List of Local Area Banks
- Coastal Local Area Bank Ltd.
- Capital Local Area Bank Ltd.
- Krishna Bhima Samruddhi Local Area Bank Ltd.
- Subhadra Local Area Bank Ltd.
5. Specialized Banks
These banks are established for a specific purpose only. These are:
- Small Industries Development Bank of India (SIDBI)- These banks are set up to provide loan facilities to small-scale industries and businesses. This bank is also responsible for providing modern technology equipment to small-scale industries.
- EXIM Bank (Export And Import Bank)- EXIM bank is responsible for providing loans or any financial assistance with the export or import of the goods.
- National Bank of Agricultural and Rural Development (NBARD) – This bank is responsible for providing financial assistance to the rural, Handicraft, village, and Agricultural development.
6. Small Finance Banks
These banks provide loans and financial support to the small farmers, Micro industries, and other unorganized sectors of society. RBI Governs these Banks also.
List of Small Finance Banks
- AU Small Finance Bank
- Capital Small Finance Bank
- Esaf Small Finance Bank
- Equitas Small Finance Bank
- Fincare Small Finance Bank
- Utkarsh Small Finance Bank
- Jana Small Finance Bank
- Suryoday Small Finance Bank
- Northeast Small Finance Bank
- Ujjivan Small Finance Bank
7. Payments Banks
The payment banks are conceptualized by the RBI but customers of these banks cannot avail loans or credit cards and the deposit limit is Rs. 1 lacs only. Customers can get the facilities like online banking, ATMs, Debit cards, etc.
List of Payment Banks
- Airtel Payments Bank
- India Post Payments Bank
- Jio Payments Banks
- Paytm Payments Bank
- NSDL Payments Bank
Functions of Bank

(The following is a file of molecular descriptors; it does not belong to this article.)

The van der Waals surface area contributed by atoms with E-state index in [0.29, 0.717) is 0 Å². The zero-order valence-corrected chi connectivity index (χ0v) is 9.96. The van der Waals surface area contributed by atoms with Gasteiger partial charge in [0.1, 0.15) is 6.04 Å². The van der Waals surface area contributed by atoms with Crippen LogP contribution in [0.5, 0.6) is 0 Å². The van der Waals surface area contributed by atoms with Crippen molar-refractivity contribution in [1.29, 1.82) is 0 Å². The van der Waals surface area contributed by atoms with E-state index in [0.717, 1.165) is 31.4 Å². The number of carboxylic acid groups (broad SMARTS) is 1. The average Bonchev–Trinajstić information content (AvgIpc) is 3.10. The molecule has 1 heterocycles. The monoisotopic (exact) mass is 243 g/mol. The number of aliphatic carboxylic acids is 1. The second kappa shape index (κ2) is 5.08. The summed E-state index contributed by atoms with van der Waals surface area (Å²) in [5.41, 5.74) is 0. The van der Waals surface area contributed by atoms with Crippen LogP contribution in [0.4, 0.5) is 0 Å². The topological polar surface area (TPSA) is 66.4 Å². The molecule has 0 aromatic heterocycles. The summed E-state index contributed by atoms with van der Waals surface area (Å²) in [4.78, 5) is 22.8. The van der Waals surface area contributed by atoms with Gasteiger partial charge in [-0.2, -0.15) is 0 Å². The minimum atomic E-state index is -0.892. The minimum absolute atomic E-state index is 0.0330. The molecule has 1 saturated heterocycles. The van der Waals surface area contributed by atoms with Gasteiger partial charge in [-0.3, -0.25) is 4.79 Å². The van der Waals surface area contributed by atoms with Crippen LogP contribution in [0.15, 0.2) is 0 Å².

The bank is the organization that accepts deposits from the public which can be withdrawn when needed. This enables people to manage their finances in their bank accounts. Banks give two assurances to the public- Safe deposit and on-demand withdrawal. The additional interest on the deposited amount gives extra benefits to the account holders. Along with the saving facility, Banks also grant loans to the public.
1. Primary Functions of Banks
- Accepting Deposits
- Granting Loans
Accepting deposits from the public is the basic function of banks in India. This helps people to develop a habit of saving money. There are different kinds of money depositing accounts for different purposes.
- Saving Accounts – This is the best deposit for salary earners as it has no limit on the number of withdrawals. The account holder also gets a small amount of interest on the deposit. This can be opened in the name of a single account holder or a joint account. Banks provide ATM cum debit card, cheque book, and internet banking services to the saving account holders. There is a minimum limit that the account holder has to maintain in the deposit.
- Fixed Deposit – Fixed Deposit or Term Deposit enables people to deposit money for a fixed tenure and no can be withdrawn during this period. In case, if a depositor withdraws money before the completion of tenure, the bank puts a penalty. If depositors complete the tenure, banks will provide them the promised amount. The rate of interest is very high in this kind of deposit and varies according to the period.
- Current Deposit – These bank accounts are the best for Business purposes. The account holders get the overdraft facility and these deposits work like short-term loans for fulfilling urgent needs. The high-interest rates are charged by the banks along with overdraft charges in order to maintain the reserve for unknown demands for overdraft.
- Recurring Deposit – The account holders are required to deposit a fixed amount of money at regular intervals and money can be withdrawn after the completion of tenure. The rate of interest is very high in this deposit as the account holders get the compound interest. A big amount of money is provided at the end. Small merchants and salaried persons use this.
Bank uses the public’s money for lending loans to the businessmen or people to meet their emergencies. The bank charges a very high rate of interest on loans. The banks get profit from the difference between the rate of interest for deposits and the rate of interest on loans.